The alternator field is created by a coil of wire surrounded by ferrous metals. When the coil is energized with electric current it becomes an electro-magnet. This electromagnet is rotated, inducing a current flow in the three phase coils that surround it. By controlling the strength of the magnetic field, the output of the alternator may be controlled. If the output of the alternator is open circuited there is no place for the energy to go. The voltage rises to a dangerous level. By disconnecting the alternator field, the magnetic field is turned off, thus the voltage cannot soar. This is a safety feature on some battery switches.
ambient temperature
The temperature of the medium in which the heat of a device is dissipated. The ambient temperature is often specified in standards for device performance (such as the UL Standards) as the basis for determining the heat rise of the component.
Ammeter measures current flow in a circuit. An ammeter is inserted in series in the circuit. We consider four types:
The classic analog ammeter uses the magnetic field associated with current flow through a moving coil of wire, to in turn move a needle over a meter face which displays amps. This type of meter can only measure very small current, micro-amps, before the moving coil becomes too large to be practical. To measure higher currents a shunt resistor is inserted into the circuit. (see Shunt). Most of the current flows through the shunt resistor but some passes through a meter movement as described to read amps when the movement is scaled appropriately.
Digital DC
The digital DC ammeter uses a shunt resistor to measure current flow. (see Shunt). The shunt is connected in series in the wiring of the circuit whose current is to be measured. The shunt sense leads are connected to the DC ammeter, which is really a millivolt meter. The millivolt input from the shunt is scaled to read amps per the resistance of the shunt. For example, a current flow of 10 amps through a 100A-100mV shunt would result in a voltage of 10mV across the sense leads. A millivolt meter would display 10, which we would interpret as 10 Amps.
Digital AC
The digital AC ammeter also uses a shunt resistor to measure a voltage drop, which is then scaled to read amps. The difference, however, is that the resistor is not normally connected directly in the AC wire of the circuit to be measured. A device called a current transformer (CT, see Current Transformer) is placed around the AC wire. A current is induced in the CT, which is then passed through a load resistor. The digital meter actually measures the voltage across this load resistor and internally scales it to read the appropriate number of amps.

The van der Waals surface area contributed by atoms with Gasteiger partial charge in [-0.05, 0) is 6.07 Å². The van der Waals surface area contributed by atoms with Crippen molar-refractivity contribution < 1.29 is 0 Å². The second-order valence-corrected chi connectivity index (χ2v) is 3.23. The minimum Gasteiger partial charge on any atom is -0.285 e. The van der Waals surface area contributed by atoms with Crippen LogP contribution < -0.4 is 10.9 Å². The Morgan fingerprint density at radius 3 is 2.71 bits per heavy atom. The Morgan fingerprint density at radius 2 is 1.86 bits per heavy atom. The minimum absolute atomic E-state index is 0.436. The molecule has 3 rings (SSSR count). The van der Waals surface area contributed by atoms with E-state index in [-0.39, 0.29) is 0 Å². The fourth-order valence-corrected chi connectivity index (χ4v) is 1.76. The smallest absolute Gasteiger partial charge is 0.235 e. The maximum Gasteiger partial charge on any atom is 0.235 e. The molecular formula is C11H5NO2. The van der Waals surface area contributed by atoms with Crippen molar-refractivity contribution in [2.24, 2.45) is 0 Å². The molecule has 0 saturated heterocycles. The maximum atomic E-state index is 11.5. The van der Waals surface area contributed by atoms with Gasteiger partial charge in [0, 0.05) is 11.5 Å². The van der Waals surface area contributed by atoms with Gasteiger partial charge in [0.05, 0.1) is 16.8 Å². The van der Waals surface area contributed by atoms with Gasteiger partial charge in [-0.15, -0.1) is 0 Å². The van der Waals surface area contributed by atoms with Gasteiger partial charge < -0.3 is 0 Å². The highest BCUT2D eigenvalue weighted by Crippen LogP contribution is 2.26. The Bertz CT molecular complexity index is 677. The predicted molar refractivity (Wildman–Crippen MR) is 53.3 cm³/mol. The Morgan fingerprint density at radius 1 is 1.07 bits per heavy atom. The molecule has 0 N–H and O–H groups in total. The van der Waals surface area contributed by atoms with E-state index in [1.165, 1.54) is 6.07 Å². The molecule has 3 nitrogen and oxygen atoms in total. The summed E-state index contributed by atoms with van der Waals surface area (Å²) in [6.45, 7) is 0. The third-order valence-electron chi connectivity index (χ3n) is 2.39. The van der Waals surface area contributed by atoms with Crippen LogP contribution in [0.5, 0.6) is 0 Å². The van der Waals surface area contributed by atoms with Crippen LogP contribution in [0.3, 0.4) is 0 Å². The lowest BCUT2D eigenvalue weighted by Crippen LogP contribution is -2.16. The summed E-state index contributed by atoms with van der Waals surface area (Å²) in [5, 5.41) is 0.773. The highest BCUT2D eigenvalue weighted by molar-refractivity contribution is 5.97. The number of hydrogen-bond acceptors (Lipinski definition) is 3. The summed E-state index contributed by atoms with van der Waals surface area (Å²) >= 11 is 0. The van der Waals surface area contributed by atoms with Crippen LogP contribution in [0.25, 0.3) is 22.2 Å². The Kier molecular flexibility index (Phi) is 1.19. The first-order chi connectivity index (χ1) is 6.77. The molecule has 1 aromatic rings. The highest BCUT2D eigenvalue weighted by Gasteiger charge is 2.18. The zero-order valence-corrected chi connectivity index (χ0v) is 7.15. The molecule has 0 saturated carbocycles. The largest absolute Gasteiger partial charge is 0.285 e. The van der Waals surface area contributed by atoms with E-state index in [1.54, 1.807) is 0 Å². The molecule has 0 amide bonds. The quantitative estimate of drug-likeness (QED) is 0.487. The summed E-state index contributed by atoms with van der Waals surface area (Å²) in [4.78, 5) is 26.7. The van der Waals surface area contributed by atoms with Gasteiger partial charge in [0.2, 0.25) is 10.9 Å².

Most portable meters today are digital and use the same techniques of measurement as described above. However, they are commonly limited to a few amps when connected in series to measure current. If high currents are to be measured, the portable meter must use some external sensing means. Commonly these consist of shunt resistors and clamp-on ammeter sensors that use Hall Effect sensors. (Operation of which are beyond the scope of this appendix. In short, they generate a voltage, which can be scaled to read amps just as the shunt resistor.)
The current carrying capacity of a conductor or device.
see Coulomb
  1. The classic definition of an ampere is a unit of electric current flow equivalent to the motion of 1 coulomb of charge, or 6.25 X 1018 electrons, past any cross section in 1 second. This is an intuitive way to think about an ampere. It is the flow of a huge number of electrons through a conductor.
  2. In 1948 this alternative definition was adopted: A unit of electric current in the meter-kilogram-second system. It is the steady current that when flowing in straight parallel wires of infinite length and negligible cross section, separated by a distance of one meter in free space, produces a force between the wires of 2 x 10-7 newtons per meter of length.